How do we assess our progress in this knowing though and be sure our Christian Education efforts are having the intended effect? The Old Testament concept of “knowing” (yada), its New Testament parallels (e.g., ginosko), and the way the biblical writers use these terms can help us. We cannot develop a full word study here, but we only need to notice a few elements of this biblical concept to see its relevance and impact on Christian Education. Thomas Groome provides a helpful summary of this material as well.[ii]

First, knowing God involves a real, relational encounter with God. We would never say we “know” someone in any meaningful sense without actually meeting them and being in their presence. Spiritually speaking, then, knowing God means we’ve entered into a relationship with him. Christian Education ought therefore to facilitate this encounter through whatever biblically faithful pedagogy or ministry strategy at our disposal.

Secondly, knowing God involves intimacy with him. The biblical writers often refer to sex as a man and woman “knowing” each other (Genesis 4:1), and although our view of sex is often tainted by its misuse and abuse, sex in its purest form is the most physically and emotionally intimate experience we can have with another human. The sexual act involves complete openness, vulnerability, and unity. Knowing God is analogous. It involves being true and honest before him, seeking to know him for who he is, and seeking to be known for who we really are—no hiding or pretending. Christian Education ought therefore to facilitate and encourage this growing intimacy with God.

Thirdly, knowing God involves obedience to Jesus’ teachings. Both Old and New Testament writers essentially equate obeying God’s commands with knowing him (Jeremiah 22:15-16; 1 John 2:3-6). This is where Christian Education, and the “knowledge” it provides, becomes humbling and formative. We don’t “know” something in the truest sense until that “knowledge” has changed us, and we don’t know God if this “knowing” doesn’t increasingly (albeit gradually, and in fits and starts) lead to greater obedience. Christian Education, therefore, ought to facilitate and expect greater obedience to Jesus’ commands.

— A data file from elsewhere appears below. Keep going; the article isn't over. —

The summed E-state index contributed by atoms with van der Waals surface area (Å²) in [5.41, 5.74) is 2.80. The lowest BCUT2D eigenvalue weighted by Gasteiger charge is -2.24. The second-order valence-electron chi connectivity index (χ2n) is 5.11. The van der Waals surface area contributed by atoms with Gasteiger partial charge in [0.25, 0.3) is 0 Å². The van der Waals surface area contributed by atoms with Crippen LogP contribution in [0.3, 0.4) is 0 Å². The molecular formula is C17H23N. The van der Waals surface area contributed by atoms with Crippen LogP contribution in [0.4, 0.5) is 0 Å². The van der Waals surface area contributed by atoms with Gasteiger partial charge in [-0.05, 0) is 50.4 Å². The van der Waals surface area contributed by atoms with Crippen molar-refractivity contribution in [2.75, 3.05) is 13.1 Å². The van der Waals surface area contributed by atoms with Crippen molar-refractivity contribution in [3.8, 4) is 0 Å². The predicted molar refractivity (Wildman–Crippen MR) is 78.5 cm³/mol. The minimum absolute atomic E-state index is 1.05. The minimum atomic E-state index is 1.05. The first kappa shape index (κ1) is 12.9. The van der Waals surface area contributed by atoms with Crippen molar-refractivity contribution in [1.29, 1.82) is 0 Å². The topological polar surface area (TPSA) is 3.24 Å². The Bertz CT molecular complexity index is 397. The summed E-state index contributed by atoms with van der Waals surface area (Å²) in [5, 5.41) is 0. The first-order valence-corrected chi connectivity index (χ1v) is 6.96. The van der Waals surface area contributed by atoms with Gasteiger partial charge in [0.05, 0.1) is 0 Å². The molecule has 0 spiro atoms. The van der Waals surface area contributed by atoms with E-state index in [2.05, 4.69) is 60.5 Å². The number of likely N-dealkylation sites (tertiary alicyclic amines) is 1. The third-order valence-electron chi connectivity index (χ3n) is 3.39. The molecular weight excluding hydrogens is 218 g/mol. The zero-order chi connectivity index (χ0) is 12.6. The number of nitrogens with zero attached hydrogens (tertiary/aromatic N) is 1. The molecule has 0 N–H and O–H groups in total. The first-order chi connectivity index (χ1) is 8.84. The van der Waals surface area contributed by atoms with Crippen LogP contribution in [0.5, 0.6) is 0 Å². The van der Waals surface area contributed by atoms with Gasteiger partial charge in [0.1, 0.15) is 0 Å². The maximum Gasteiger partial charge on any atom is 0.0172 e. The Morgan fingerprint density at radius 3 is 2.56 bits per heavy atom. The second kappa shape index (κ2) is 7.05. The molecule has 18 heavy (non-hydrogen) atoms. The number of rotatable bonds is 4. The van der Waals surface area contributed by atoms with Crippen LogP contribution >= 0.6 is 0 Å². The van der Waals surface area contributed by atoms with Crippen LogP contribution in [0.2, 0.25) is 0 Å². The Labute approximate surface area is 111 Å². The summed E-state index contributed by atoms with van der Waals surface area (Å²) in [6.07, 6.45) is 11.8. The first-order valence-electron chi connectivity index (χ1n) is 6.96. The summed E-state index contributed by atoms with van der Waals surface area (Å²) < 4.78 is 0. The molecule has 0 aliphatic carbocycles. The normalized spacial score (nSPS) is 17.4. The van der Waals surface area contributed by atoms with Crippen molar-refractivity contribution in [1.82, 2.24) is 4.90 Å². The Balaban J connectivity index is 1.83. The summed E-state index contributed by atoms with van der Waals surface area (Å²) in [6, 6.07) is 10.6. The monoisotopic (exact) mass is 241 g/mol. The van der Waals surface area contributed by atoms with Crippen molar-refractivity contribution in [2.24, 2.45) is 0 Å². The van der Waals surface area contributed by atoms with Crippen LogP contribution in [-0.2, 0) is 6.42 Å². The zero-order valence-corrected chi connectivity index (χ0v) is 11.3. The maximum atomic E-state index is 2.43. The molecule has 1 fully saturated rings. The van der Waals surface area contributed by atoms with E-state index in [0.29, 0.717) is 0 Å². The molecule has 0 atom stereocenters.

Lastly, knowing God is an ongoing journey of walking with him. The imagery in Galatians 5:16-26 speaks not of “arrival” but of ongoing relational engagement and responding to God’s lead. Knowing God is about entering into relationship with him, but it is also about continuing in that relationship. Christian education, therefore, ought to remind us (and our students) to receive God’s grace daily and “press on” to know Christ more fully (Philippians 3:10-14). We do this by the three activities mentioned above: spending time with him (relational encounter), opening our hearts to him (intimacy), and obeying his teachings (obedience).

In conclusion, the purpose of Christian Education is to invite and enable people to encounter God through his revelation and help them respond positively to God’s call. As they embrace faith in Christ, Christian Education coaches them to develop greater intimacy with the Father, seeking to know and be known in greater ways. Christian Education confronts disobedience and calls us to greater faithfulness, reminding us that knowing God is not about acquiring a body of knowledge but entering into a journey of friendship and love with the Creator. In this way, Revelation provides the content, the purpose, and the means of Christian Education, all of which are centered on a living, breathing, daily relationship with Jesus Christ, which Jesus himself called “eternal life.”


[i] Robert Louis Wilken, “Christian Formation in the Early Church,” in Educating People of Faith, ed. John Van Engen (Grand Rapids: Eerdmans Publishing, 2004), 62.

[ii] Thomas H. Groome, Christian Religious Education: Sharing Our Story and Vision (San Francisco: Jossey Bass, 1999), 141-145.